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Help, I’ve been carjacked!

Linda Melone

You’re driving home from work and pull into a convenience store. You notice a guy lurking around the gas pumps. Suddenly, the guy flashes a pistol, forces you out of the car, jumps into the driver’s seat and takes off.

You’ve just been carjacked.

Thankfully, you’re physically unharmed. But does your car insurance policy cover you? Not all policies do.

Are you covered?

Auto theft — even at the hands of a carjacker — is covered under the comprehensive section of your car insurance policy, according to the Insurance Information Institute. However, that coverage is optional, not mandatory. The coverage applies to the loss of the vehicle as well as air bags and other parts of the car.

“There is no difference in … coverage between a stolen vehicle and a vehicle that has been carjacked,” says Dawnyel Smink, owner of Canyon Lands Insurance in Mesa, Ariz. “They are both covered under an insured’s comprehensive coverage at the deductible you have chosen. If you have liability (coverage) only, then there is no coverage for the vehicle in either situation.”

The contents of your car are covered under your homeowner’s or renter’s insurance policy, Smink says. If the carjacker drives off with expensive items such as jewelry or antiques, however, these are covered only if they’re declared on your homeowner’s or renter’s policy.

Carjacking defined

Carjacking happens when you’re robbed of a vehicle, says Brian Baker, a security management consultant and an adjunct professor of criminology at Penn State University. A carjacker usually has different criminal motives from a car thief, Baker says.

“A car thief will use stealth and planning or a vulnerable opportunity to take a vehicle with the least risk of apprehension,” he says.

By contrast, a carjacker use forces to snatch your vehicle and likely is motivated to use your ride for transportation or for illegal drug activity, says Baker, who nearly became a carjacking victim himself. While stopped at a red light at an intersection off a highway exit, a man grabbed the door handle of Baker’s car in an attempt to get in. Baker’s locked car door prevented the would-be carjacker from entering. Baker quickly checked for oncoming traffic and zipped through the intersection to escape.

According to an FBI report from 2009, a motor vehicle is stolen in the United States every 40 seconds. Carjackings occur most frequently in urban areas and account for 3 percent of all vehicle thefts, based on U.S. Department of Justice data from 1993 to 2002.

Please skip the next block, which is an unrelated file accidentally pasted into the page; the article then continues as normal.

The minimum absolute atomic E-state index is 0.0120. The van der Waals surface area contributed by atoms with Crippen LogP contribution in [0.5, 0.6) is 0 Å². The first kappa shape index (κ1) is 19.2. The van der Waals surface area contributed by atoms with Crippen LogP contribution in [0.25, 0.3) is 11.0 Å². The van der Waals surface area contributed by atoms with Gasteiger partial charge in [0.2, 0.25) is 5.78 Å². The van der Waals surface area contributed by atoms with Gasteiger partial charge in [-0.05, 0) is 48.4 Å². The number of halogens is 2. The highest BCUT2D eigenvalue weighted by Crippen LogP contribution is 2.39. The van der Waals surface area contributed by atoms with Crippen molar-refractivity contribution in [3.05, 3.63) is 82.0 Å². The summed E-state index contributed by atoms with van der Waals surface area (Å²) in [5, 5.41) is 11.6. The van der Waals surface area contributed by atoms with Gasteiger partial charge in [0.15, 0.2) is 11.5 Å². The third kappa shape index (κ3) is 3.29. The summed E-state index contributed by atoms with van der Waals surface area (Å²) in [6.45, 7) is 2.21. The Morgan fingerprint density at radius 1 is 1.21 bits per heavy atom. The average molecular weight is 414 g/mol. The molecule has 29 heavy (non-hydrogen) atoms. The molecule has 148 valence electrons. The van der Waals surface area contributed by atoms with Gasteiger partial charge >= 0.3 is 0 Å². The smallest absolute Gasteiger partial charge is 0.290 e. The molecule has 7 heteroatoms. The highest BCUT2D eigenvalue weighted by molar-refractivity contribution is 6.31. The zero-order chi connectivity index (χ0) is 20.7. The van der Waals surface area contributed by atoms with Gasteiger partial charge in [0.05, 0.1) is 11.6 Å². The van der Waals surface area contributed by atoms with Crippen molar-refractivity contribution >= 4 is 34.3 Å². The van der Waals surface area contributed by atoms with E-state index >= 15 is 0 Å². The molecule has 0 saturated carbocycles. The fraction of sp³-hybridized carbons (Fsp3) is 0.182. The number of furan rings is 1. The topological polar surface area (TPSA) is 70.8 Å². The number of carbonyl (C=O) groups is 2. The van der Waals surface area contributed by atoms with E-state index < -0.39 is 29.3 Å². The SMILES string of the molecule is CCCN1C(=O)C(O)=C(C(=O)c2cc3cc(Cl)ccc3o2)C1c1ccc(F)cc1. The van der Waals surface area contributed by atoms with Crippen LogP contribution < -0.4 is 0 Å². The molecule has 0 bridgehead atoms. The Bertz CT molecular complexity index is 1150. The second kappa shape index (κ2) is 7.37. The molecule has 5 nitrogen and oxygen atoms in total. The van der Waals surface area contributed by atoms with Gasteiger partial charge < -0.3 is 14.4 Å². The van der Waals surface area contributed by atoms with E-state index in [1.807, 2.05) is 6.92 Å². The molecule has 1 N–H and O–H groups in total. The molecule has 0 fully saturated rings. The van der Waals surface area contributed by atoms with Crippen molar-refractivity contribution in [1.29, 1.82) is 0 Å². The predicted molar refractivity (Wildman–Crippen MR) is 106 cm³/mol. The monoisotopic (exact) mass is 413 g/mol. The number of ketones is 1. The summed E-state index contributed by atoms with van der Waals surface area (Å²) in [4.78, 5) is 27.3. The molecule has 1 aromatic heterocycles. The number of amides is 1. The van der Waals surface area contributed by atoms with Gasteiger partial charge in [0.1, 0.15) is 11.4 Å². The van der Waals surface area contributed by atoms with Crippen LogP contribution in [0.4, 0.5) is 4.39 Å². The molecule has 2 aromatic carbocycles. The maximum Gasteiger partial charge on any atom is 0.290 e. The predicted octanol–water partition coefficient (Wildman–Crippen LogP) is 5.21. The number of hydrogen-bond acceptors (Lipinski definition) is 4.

Preventing a carjacking

Carjackings most often happen at parking lots, shopping centers, gas stations, car washes, convenience stores, ATMs, hotels, valet parking spots, fast-food drive-throughs and retail stores, says Chris McGoey, a security expert who founded Close proximity to a highway on-ramp (as in Baker’s case) provides an easy getaway for a carjacker.

Anyone can be a carjacking victim, McGoey says. “Many people believe it only happens in big cities and to people with fancy cars, which is not the case,” he says.

Keep these tips in mind to avoid becoming a carjacking statistic:

  1. Be alert to your surroundings and — to young males, who most closely fit the carjacker mold — as you approach your vehicle.
  2. Always park in well-lit areas.
  3. Use valet parking or an attended garage, particularly if you’re a woman driving alone.
  4. Ask for a security escort to your car if you’re alone at a shopping center.
  5. As you approach your vehicle, look under, around and inside your car. If it’s safe, open the door to your car, enter quickly and lock the doors.
  6. Don’t stop at isolated pay phones, ATMs or newspaper machines.
  7. If another car bumps you car, stay inside with the windows shut and door locked, then drive to the nearest police or fire station.
  8. Don’t fight with or resist a carjacker.
  9. If you are forced to drive, consider crashing your car near a busy intersection to attract attention so bystanders can come to your aid and call police.

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